Five main theories of adhesion contribute to bond strength: mechanical interlock; adsorption; diffusion; chemical bonds; and electrostatic forces [27]. Mechanical interlock occurs when the liquid adhesive penetrates the rough­ened concrete surface and then solidifies to enhance bond strength by forcing material failure in the adhesive. The irregularities, concrete surface pores, or any rough surfaces improve the bond strength. Water absorption into the ad­hesive decreases epoxy stiffness and dramatically decreases bond strength be­tween the epoxy matrix and concrete. This leads to a lower Tg, a lower modulus of elasticity, and an increase in the creep rate. All of the above factors accelerate the adhesive bond failure, and the adhesive becomes more sensitive to in­creases in temperature. Water uptake is a thermodynamic property that de­pends on the sensitivity of the material to absorption, inherent water content, and relative vapor pressure. Submerging the specimen provides the highest

Test Results

500 1000 1500

Подпись:Exposure Time (days)

FIG. 16—Extrapolation of data for time periods between one and five years.

vapor pressure and maximum absorption. Elevated temperature accelerates the absorption rate. The absorption has a direct impact on the chemical bond.


Three commercial CFRP external application systems are considered in this study to evaluate strength degradation of CFRP specimens submerged in el­evated temperature water baths. The accelerated aging in this study directly results in a rapid strength reduction, but different composite systems exhibit different strength losses. In terms of the test results, the failure load ratio for direct tensile strength is generally higher than that of flexural tests, which is in agreement with other investigators [28]. Although direct tension tests show higher variation than flexural tests, the degradation trend from direct tension tests is generally consistent with those observed in the flexural tests. Test results from the 18 month samples indicate that strength degradation of CFRP exter­nal application systems is closely related to water present at the bond line, exposure temperature, and inherent properties of the CFRP composite systems. No CFRP rupture failure or concrete shear failure was observed after 18 months exposure at the highest temperature for CFRP System A and B. For CFRP System C, composite delamination failure occurred, which indicates that the composite of CFRP System C experienced 100 % strength degradation and should not be used when exposed to moisture and elevated temperatures.

Based on the test results and above analysis, the following conclusions are drawn:

• An effective adhesive will develop the strength of the concrete substrate;

• After environmental exposure, bond between adhesive and concrete sur­face is often the weakest zone for externally applied CFRP;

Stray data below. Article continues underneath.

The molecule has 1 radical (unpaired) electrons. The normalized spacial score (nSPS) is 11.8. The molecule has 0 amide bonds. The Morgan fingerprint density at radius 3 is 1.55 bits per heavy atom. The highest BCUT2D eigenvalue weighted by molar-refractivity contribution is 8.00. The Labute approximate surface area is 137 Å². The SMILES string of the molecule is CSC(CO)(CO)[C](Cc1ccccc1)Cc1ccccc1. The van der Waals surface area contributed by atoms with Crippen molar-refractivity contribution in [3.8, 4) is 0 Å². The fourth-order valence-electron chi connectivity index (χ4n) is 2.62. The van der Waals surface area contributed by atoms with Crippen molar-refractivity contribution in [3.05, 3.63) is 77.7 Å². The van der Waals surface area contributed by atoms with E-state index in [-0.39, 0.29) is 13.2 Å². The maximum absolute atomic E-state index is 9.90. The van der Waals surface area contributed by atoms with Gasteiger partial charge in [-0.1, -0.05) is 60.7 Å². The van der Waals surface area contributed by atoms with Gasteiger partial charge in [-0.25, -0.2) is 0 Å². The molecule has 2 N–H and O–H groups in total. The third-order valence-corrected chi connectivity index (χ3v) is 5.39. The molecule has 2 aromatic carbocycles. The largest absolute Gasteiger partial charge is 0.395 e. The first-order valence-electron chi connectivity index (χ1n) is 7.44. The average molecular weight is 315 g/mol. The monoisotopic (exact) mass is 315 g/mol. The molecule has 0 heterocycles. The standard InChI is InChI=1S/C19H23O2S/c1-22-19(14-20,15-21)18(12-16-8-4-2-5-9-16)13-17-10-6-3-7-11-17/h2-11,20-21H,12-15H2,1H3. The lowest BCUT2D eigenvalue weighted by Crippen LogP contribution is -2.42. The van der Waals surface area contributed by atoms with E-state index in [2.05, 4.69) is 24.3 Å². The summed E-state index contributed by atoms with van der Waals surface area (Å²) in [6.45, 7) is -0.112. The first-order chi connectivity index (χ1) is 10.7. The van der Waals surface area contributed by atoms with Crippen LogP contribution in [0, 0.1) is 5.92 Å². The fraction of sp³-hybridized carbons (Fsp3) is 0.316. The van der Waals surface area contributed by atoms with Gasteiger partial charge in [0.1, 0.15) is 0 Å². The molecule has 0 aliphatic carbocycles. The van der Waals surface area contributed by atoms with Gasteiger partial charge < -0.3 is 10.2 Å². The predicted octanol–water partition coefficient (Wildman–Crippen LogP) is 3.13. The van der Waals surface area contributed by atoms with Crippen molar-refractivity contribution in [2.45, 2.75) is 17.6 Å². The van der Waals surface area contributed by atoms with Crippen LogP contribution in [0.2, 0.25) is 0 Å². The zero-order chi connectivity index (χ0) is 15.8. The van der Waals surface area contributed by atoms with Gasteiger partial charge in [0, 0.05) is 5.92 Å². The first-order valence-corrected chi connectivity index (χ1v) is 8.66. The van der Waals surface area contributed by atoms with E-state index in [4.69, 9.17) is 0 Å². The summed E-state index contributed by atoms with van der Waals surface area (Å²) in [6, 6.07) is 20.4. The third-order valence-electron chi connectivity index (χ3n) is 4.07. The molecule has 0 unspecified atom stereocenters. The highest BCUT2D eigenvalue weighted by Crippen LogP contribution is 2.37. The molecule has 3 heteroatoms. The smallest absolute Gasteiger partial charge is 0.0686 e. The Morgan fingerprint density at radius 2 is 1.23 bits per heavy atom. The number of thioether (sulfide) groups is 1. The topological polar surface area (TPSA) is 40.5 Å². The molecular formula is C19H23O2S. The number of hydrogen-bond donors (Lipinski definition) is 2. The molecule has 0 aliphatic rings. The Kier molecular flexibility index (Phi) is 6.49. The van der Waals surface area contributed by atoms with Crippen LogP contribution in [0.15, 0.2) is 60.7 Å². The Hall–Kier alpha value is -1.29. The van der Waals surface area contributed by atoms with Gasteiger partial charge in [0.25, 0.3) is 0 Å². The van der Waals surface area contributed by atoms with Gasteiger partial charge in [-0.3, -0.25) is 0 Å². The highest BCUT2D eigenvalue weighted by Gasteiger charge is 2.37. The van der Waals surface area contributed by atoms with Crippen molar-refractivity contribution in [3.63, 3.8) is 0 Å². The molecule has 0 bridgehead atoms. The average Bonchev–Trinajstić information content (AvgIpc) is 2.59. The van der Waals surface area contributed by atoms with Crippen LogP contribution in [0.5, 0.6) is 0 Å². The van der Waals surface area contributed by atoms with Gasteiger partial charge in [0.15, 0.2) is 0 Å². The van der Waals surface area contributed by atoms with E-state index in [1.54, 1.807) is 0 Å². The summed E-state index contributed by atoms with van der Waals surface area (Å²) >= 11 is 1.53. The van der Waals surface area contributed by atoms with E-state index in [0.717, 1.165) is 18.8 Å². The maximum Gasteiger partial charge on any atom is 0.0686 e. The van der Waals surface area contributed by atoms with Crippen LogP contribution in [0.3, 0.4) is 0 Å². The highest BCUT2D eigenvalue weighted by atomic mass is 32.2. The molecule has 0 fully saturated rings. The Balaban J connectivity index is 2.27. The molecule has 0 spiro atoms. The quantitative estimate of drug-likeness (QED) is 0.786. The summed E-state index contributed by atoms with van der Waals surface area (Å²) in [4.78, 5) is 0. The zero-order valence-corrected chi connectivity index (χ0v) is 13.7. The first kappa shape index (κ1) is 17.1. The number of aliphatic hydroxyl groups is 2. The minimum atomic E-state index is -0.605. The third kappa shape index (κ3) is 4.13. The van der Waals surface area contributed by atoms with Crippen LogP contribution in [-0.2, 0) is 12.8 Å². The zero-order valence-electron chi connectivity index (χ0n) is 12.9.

• Water and temperature are two key variables that affect the bond per­formance of CFRP;

• Different composite systems exhibit different bond performance when subject to submersion in elevated temperature water baths, and the bond performance appears related to the composition of CFRP and ad­hesive materials;

• Selection of CFRP composite systems should be based on the specific service environment and mechanical and chemical properties of CFRP and adhesive materials;

• Using elevated temperature water baths as an accelerated aging method is conservative for CFRP composite applications in a wet environment, but may be too harsh for a completely dry environment; and

• Two months of submersion in elevated temperature water baths is a conservative predictor of accelerated aging.

Since the mechanical and chemical composition of commercial CFRP com­posite systems vary, additional data on the long-term bond performance of CFRP composite systems must be developed experimentally on a product-by­product basis at various field conditions.

To fully understand accelerated aging of externally bonded CFRP applica­tions without testing each resin individually, researchers must develop an un­derstanding of mechanical and chemical bond properties of the CFRP system and the influence of water content and temperature on bond. Further research may provide a logical categorization of CFRP composite systems based on bet­ter defined mechanical and chemical properties of adhesive materials and dif­ferent environments. Presently the proposed strength reduction factor for du­rability is the strength ratio of specimens submerged in water at 60 ° C for 60 days, which provides a lower bound durability strength reduction factor for CFRP applications. Investigators are looking into tests at different relative hu­midity ratios and wet/dry conditioning.